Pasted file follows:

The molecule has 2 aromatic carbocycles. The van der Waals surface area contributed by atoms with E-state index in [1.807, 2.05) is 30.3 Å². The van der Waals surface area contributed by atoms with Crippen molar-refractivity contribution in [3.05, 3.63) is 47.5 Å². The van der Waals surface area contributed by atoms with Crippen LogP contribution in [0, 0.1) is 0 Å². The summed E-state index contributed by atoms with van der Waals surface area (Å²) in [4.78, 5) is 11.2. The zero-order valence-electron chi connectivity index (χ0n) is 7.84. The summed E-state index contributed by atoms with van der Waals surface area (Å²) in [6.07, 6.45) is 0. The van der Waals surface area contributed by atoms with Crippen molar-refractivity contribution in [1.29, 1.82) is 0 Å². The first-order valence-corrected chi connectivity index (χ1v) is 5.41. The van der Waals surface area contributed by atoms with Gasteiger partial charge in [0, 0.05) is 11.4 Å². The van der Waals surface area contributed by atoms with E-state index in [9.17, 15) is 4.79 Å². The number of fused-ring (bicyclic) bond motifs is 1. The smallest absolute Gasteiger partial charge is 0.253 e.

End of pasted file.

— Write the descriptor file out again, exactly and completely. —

The molecule has 2 aromatic carbocycles. The van der Waals surface area contributed by atoms with E-state index in [1.807, 2.05) is 30.3 Å². The van der Waals surface area contributed by atoms with Crippen molar-refractivity contribution in [3.05, 3.63) is 47.5 Å². The van der Waals surface area contributed by atoms with Crippen LogP contribution in [0, 0.1) is 0 Å². The summed E-state index contributed by atoms with van der Waals surface area (Å²) in [4.78, 5) is 11.2. The zero-order valence-electron chi connectivity index (χ0n) is 7.84. The summed E-state index contributed by atoms with van der Waals surface area (Å²) in [6.07, 6.45) is 0. The van der Waals surface area contributed by atoms with Crippen molar-refractivity contribution in [1.29, 1.82) is 0 Å². The first-order valence-corrected chi connectivity index (χ1v) is 5.41. The van der Waals surface area contributed by atoms with Gasteiger partial charge in [0, 0.05) is 11.4 Å². The van der Waals surface area contributed by atoms with E-state index in [9.17, 15) is 4.79 Å². The number of fused-ring (bicyclic) bond motifs is 1. The smallest absolute Gasteiger partial charge is 0.253 e.